Welcome to the Greenhouse Gas Research Group (GGRG) based at Royal Holloway Earth Sciences Department. On this site you will find information about the laboratory, our facilities and details on how you can work with us either in collaboration or as a research student through applying for available projects.
The aims of the Greenhouse Gas Research Group:
- To further understand and quantify the background greenhouse gas emissions entering the UK and Europe.
- To understand the importance of varying sources of greenhouse gases to the Arctic and the seasonality of those sources.
- To continue to monitor UK, Arctic and Atlantic greenhouse gas emissions and upgrade facilities where possible.
- Provide assisted services to the scientific community, with focus on the determination of carbon isotopes on CO2 and CH4 to determine likely sources of greenhouse gases.
- Collaborate globally to help to provide a worldwide greenhouse gas monitoring network.
A very brief overview of the science involved
Methane is the second most important greenhouse gas in terms of total radiative forcing (after CO2), but has a relatively short lifetime in the atmosphere of 8.4 years. This makes it an excellent target for mitigation as improvements can be seen on a political timescale. Currently, global concentrations of methane in the atmosphere are rising rapidly and the source of the extra methane is not certain.
There are three isotopes of Carbon: masses 12 and 13 are stable, mass 14 is radiogenic and processes such as biological uptake, temperature of formation, oxidation can all preferentially use one isotope over another.
We measure the two stable and most common isotopes 12C and 13C using Isotopic analysis-GC-Continuous Flow- Mass Spectrometry. The 13C:12C ratio (termed δ13CCH4) in a sample of methane is therefore controlled by the process(es) by which it was formed. From previous work by ourselves and many others, we now know the isotopic fingerprint of many of the main methane sources and can use them to help identify an unknown source.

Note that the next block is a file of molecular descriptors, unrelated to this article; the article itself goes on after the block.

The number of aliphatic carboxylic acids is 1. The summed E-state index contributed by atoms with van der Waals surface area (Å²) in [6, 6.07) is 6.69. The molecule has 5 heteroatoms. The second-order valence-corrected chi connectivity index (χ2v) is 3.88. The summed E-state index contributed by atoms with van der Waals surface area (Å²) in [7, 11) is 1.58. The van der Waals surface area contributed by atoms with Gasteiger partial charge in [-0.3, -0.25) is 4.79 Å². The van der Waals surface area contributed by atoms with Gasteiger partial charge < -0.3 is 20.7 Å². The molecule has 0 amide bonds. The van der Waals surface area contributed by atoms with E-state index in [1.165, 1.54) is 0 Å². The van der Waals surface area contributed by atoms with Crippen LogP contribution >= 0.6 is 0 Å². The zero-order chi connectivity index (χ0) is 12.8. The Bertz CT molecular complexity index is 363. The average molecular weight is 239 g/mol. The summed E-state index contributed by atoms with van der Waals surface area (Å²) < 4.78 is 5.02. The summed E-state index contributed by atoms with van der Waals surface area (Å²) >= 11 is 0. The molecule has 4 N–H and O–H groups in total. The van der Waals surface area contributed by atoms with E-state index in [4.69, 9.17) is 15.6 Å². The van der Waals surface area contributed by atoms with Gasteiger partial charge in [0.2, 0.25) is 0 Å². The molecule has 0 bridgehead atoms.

The “isotopic fingerprint range” of a selection of methane sources. By measuring the δ13CCH4 in an air sample we can begin to eliminate potential sources of methane from an unknown source. Some source fingerprints overlap, so we also have to use complementary methods such as air mass trajectory models or hydrogen isotope measurements to definitively identify a source.
The main focus of the Royal Holloway Greenhouse Gas Research Group (GGRG) is to measure isotopes of carbon in methane to help identify sources, as well as quantifying the changing amounts of methane in the atmosphere over time.
The group has current NERC funded projects investigating Global Methane, North Sea emissions, Urban methane and also methane remediation. We also work with industrial partners measuring landfill emissions using our mobile greenhouse gas measurement equipment.
The laboratory and staff are available for commercial air sample processing for CO2, CH4 and δ13C and for site measurements utilising our range of mobile and portable monitoring equipment. Please contact us to use the facilities either for commercial work or collaborations.